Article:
Monday, November 9, 2009
Some of you might have been recently been on the receiving end of a surprisingly caustic "Marty-gram" attacking an academic paper. Let's see, if I remember correctly, it started something like this:
Academic empirical legal analysis, when not coupled with a clear understanding of both fundamental corporate law principles and practical takeover market dynamics, can lead to meaningless data and misleading conclusions.
Hmm. That certainly caught my attention when it landed in my inbox. But then again, it's nice to know that attorneys are Wachtell are reading academic papers. At least we're not just writing them for ourselves. Anyway, the authors, Subramanian, Hersocvici, and Barbetta, have now posted their paper, Is Delaware's Antitakeover Statute Unconstitutional: Evidence from 1988-2008, so you can read it and judge for yourselves. Here's the abstract:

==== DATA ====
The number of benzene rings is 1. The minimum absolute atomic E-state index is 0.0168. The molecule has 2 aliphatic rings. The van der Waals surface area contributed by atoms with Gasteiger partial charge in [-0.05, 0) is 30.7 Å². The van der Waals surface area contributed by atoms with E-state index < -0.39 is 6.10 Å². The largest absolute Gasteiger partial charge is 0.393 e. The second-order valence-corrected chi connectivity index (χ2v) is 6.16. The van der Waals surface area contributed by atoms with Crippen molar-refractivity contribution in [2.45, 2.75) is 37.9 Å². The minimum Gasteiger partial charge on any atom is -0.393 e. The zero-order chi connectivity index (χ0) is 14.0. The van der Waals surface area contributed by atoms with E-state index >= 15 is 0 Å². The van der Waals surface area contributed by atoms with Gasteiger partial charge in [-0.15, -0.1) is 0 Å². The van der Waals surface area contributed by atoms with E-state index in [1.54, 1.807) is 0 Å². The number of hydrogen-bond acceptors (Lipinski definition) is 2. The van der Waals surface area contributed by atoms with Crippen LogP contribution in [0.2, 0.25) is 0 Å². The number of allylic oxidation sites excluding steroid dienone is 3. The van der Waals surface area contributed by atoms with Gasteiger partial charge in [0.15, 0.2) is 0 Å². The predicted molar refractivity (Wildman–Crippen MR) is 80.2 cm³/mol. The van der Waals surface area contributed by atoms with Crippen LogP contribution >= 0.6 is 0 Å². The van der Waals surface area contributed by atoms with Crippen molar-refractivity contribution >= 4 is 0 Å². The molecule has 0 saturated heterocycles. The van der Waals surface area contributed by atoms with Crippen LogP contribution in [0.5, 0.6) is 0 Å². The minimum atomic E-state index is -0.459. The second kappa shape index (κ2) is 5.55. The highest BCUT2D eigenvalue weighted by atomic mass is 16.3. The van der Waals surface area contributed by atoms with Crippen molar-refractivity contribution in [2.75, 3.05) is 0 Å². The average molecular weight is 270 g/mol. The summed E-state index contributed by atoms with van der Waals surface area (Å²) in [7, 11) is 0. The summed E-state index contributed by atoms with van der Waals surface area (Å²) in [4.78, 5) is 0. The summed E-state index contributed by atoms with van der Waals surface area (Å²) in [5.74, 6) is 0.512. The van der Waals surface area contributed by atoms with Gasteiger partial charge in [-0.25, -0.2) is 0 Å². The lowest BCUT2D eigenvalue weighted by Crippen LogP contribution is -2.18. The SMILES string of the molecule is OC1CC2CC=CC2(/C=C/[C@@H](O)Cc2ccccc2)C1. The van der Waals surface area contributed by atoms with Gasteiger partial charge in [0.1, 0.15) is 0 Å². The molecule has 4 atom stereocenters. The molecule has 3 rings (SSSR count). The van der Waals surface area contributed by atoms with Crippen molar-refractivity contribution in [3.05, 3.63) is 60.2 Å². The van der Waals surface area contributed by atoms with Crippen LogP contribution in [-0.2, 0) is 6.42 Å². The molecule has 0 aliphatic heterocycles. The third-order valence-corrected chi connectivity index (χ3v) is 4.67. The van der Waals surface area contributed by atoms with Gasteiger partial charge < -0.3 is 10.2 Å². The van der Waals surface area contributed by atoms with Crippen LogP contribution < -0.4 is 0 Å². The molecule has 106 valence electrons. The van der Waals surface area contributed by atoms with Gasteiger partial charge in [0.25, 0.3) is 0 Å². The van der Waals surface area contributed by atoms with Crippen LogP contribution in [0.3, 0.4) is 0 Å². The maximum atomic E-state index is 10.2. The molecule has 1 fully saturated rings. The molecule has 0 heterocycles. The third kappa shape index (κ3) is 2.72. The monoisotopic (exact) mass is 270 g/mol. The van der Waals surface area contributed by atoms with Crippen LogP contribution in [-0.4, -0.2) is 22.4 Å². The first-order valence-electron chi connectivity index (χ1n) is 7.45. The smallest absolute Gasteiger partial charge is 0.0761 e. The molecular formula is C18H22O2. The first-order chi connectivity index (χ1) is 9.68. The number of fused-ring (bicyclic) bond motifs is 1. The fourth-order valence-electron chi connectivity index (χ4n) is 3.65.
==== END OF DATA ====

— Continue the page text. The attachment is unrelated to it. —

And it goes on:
Abstract: Delaware’s antitakeover statute, codified at Section 203 of the Delaware corporate code, is by far the most important antitakeover statute in the United States. When it was first enacted in 1988, three bidders challenged its constitutionality under the Commerce Clause and the Supremacy Clause of the U.S. Constitution. All three federal district court decisions upheld the constitutionality of Section 203 at the time, relying on empirical evidence indicating that Section 203 gave bidders a “meaningful opportunity for success,” but leaving open the possibility that future empirical evidence might change this constitutional conclusion. This Article presents the first systematic empirical evidence since 1988 on whether Section 203 gives bidders a meaningful opportunity for success. The question has become more important in recent years because Section 203’s substantive bite has increased, as Exelon’s recent hostile bid for NRG illustrates. Using a new sample of all hostile takeover bids against Delaware targets that were announced between 1988 and 2008 that were subject to Section 203 (n=60), we find that no hostile bidder in the past nineteen years has been able to avoid the restrictions imposed by Section 203 by going from less than 15% to more than 85% in its tender offer. At the very least, this finding indicates that the empirical proposition that the federal courts relied upon to uphold Section 203’s constitutionality is no longer valid. While it remains possible that courts would nevertheless uphold Section 203’s constitutionality on different grounds, the evidence would seem to suggest that the constitutionality of Section 203 is up for grabs. This Article offers specific changes to the Delaware statute that would preempt the constitutional challenge. If instead Section 203 were to fall on constitutional grounds, as Delaware’s prior antitakeover statute did in 1986, it would also have implications for similar antitakeover statutes in thirty-two other U.S. states, which along with Delaware collectively cover 92% of all U.S. corporations.